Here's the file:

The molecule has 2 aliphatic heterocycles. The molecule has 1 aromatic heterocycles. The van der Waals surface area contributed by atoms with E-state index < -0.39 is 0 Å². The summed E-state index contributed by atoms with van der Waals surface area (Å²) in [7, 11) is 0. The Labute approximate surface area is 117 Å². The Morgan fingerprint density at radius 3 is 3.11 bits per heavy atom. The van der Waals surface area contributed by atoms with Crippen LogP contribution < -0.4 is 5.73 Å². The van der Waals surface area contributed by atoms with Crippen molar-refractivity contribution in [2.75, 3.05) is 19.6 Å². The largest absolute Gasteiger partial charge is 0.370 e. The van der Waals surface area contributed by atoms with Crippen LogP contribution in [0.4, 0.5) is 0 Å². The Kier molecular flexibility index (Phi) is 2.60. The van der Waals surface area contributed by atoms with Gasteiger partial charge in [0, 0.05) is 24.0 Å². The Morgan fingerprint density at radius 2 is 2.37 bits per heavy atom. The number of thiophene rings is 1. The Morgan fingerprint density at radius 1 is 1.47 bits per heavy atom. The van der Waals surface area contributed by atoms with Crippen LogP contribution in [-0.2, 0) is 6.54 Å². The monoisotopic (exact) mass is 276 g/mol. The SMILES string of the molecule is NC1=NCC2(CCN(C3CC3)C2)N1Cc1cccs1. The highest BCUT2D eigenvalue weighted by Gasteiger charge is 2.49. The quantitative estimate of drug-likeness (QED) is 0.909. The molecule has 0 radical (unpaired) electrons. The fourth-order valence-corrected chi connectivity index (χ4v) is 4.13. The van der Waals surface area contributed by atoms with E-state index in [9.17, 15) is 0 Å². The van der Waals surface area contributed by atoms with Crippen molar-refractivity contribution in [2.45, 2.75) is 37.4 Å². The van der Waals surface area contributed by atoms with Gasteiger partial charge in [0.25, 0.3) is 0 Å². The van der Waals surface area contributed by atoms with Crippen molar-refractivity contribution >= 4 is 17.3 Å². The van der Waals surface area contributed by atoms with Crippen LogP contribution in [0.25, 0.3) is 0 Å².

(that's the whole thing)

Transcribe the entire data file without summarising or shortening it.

The molecule has 2 aliphatic heterocycles. The molecule has 1 aromatic heterocycles. The van der Waals surface area contributed by atoms with E-state index < -0.39 is 0 Å². The summed E-state index contributed by atoms with van der Waals surface area (Å²) in [7, 11) is 0. The Labute approximate surface area is 117 Å². The Morgan fingerprint density at radius 3 is 3.11 bits per heavy atom. The van der Waals surface area contributed by atoms with Crippen LogP contribution < -0.4 is 5.73 Å². The van der Waals surface area contributed by atoms with Crippen molar-refractivity contribution in [2.75, 3.05) is 19.6 Å². The largest absolute Gasteiger partial charge is 0.370 e. The van der Waals surface area contributed by atoms with Crippen LogP contribution in [0.4, 0.5) is 0 Å². The Kier molecular flexibility index (Phi) is 2.60. The van der Waals surface area contributed by atoms with Gasteiger partial charge in [0, 0.05) is 24.0 Å². The Morgan fingerprint density at radius 2 is 2.37 bits per heavy atom. The number of thiophene rings is 1. The Morgan fingerprint density at radius 1 is 1.47 bits per heavy atom. The van der Waals surface area contributed by atoms with Crippen LogP contribution in [-0.2, 0) is 6.54 Å². The monoisotopic (exact) mass is 276 g/mol. The SMILES string of the molecule is NC1=NCC2(CCN(C3CC3)C2)N1Cc1cccs1. The highest BCUT2D eigenvalue weighted by Gasteiger charge is 2.49. The quantitative estimate of drug-likeness (QED) is 0.909. The molecule has 0 radical (unpaired) electrons. The fourth-order valence-corrected chi connectivity index (χ4v) is 4.13. The van der Waals surface area contributed by atoms with E-state index in [9.17, 15) is 0 Å². The van der Waals surface area contributed by atoms with Crippen molar-refractivity contribution in [2.45, 2.75) is 37.4 Å². The van der Waals surface area contributed by atoms with Gasteiger partial charge in [0.25, 0.3) is 0 Å². The van der Waals surface area contributed by atoms with Crippen molar-refractivity contribution >= 4 is 17.3 Å². The van der Waals surface area contributed by atoms with Crippen LogP contribution in [0.25, 0.3) is 0 Å².